Friday, October 17, 2008

David Stone Martin: "Bending a wire"

David Stone Martin, writes Henry C. Pitc in the April 1950 issue of American Artist, "is a superb draftsman. He has a penetrating interest in human beings and the ability to reveal character. He has technical mastery. All this is sparked by physical energy and mental curiosity."

"He has tried practically every pictorial tool, but one of his favorites is the crowquill pen-point. He uses it like a brush, freely, but deliberately. At times he allows it to produce the thin whisper of a line that it is so well fitted to do; then, when he needs emphasis, he applies pressure, the nibs spread to their maximum and a line of about one eighth of an inch appears. The crowquill was never meant to withstand this treatment - they usually live a short but expressive life in Martin's hand."

In his introduction to the book The Art of Drawing with Pen, Pencil and Brush, DSM himself said, "Searching out a line is like bending wire... volume, modeling, shape and motion can all be said in line and wash..."

"... or even more simply by line drawing alone."

Pitz wrote that Martin rarely made sketches unless they were requested by the client. He preferred to work directly in ink.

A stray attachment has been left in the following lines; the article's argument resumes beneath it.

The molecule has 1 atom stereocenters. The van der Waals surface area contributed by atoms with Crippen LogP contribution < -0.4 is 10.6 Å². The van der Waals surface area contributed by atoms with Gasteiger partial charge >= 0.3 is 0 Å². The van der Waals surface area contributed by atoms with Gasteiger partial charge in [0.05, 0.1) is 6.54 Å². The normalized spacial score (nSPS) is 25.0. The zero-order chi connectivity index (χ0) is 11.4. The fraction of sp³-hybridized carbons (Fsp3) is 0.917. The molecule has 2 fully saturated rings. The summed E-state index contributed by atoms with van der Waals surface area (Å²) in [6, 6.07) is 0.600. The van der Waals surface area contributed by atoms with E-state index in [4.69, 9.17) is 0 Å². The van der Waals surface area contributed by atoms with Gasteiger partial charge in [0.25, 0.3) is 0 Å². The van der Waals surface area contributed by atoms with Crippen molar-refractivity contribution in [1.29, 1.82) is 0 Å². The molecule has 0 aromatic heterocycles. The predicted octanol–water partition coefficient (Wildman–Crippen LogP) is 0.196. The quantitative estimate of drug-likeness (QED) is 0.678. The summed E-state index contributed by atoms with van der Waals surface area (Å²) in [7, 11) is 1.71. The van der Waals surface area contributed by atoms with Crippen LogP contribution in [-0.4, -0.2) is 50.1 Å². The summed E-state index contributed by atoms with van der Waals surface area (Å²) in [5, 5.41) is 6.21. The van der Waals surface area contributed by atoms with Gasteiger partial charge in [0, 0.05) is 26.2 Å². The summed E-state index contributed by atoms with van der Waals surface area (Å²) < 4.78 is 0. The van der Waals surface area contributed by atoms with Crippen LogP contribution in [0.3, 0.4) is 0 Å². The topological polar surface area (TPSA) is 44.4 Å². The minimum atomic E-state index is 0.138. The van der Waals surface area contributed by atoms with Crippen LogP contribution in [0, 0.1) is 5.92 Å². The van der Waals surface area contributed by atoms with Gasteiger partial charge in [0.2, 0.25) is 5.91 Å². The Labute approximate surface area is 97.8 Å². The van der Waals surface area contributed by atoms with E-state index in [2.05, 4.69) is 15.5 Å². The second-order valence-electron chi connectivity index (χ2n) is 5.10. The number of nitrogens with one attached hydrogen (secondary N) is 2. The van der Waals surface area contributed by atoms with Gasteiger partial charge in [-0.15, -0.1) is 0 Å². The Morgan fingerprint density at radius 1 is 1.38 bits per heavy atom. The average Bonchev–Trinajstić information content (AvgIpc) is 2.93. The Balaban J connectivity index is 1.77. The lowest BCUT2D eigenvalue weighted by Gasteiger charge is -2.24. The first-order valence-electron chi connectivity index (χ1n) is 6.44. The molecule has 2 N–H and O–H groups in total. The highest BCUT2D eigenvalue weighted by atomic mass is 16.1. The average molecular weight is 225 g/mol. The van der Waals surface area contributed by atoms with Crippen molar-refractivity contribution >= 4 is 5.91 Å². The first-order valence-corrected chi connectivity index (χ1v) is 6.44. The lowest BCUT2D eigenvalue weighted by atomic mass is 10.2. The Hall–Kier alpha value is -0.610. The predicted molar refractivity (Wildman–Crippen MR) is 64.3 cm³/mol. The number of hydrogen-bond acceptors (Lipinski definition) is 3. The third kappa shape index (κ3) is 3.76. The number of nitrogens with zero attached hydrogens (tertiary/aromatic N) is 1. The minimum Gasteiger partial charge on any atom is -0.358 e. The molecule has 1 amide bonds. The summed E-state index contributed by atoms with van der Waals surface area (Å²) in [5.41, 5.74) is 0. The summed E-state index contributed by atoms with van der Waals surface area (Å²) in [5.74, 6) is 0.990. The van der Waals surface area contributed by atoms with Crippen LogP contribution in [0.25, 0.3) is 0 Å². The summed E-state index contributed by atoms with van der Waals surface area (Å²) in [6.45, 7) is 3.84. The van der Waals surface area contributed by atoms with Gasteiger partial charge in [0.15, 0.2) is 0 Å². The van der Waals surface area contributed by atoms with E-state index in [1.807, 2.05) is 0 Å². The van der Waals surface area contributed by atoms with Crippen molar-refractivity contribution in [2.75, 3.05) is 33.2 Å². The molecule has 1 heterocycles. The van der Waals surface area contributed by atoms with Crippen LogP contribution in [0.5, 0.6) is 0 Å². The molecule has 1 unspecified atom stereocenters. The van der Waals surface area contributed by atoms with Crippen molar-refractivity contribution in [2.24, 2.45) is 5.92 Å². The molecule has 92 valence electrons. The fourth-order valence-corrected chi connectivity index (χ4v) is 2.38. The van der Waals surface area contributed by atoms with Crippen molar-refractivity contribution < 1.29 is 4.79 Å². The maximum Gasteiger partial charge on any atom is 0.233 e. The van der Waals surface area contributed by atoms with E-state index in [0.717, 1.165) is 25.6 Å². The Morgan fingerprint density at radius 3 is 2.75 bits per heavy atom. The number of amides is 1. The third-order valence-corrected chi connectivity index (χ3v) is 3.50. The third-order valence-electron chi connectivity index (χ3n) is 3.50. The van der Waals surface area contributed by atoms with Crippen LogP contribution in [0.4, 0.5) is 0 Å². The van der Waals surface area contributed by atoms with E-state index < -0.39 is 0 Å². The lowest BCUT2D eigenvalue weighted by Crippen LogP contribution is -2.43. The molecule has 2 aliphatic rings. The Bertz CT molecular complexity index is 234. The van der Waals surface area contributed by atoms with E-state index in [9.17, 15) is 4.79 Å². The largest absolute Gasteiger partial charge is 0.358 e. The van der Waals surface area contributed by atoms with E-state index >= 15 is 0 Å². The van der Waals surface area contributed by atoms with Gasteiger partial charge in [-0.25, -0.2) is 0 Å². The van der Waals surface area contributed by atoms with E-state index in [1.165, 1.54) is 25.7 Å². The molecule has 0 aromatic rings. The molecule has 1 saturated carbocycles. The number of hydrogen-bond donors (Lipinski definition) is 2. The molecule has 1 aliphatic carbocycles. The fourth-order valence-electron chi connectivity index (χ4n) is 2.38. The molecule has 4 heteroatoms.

"He gives a great deal of preliminary thought to his problems, allowing the conception to take shape in his mind's eye."

"Then he attacks the picture directly often working from the model, sometimes from memory, seldom from photographs."

"Not many pictures are discarded, in spite of this direct approach."

"In his studio in Roosevelt, New Jersey, David Stone Martin is safely removed from metropolitan pressures. He has an agent to handle the routine and business side of his work; he can concentrate on the creative solutions of the problems that come to his drawing table."

"All he asks is that the problems be many and challenging."

David Stone Martin is represented in the Museum of Modern Art, the Metropolitan Museum of Art in New York, the Art Institute of Chicago, the Smithsonian, and in the collections of large corporations and private collectors. He died in 1992.

* My thanks to Harold Henriksen who provided most of today's and some of yesterday's scans.

* My David Stone Martin Flickr set.


  1. Anonymous3:24 PM

    Great drawings.
    How musical this guitar player.

    Those were the times of record stores with their album covers.
    To look at them was as exciting as listening to the albums themselves.

  2. Anonymous5:49 PM

    My thanks to you, Leif, and special thanks to Harold Henriksen, for providing a bunch of things I haven't seen before. It's amazing how much inspired work Martin produced.

    My favorites from today must be the drummer, the boy on the armchair, and the kids walking home from school. I am obviously enamored of the images where Martin mixes all sort of lines with judiciously placed solid black areas.

    This has been simply amazing. Can we just go ahead and have a David Stone Martin MONTH?

    Maybe there could have a week of mid-century LP covers...

    Hope springs eternal.

  3. Anonymous11:12 AM

    Hi Leif!

    Love the blog! Right now digging David Stone Martin in a big way!

    Thanks for your awesome efforts!

    Jason Hallows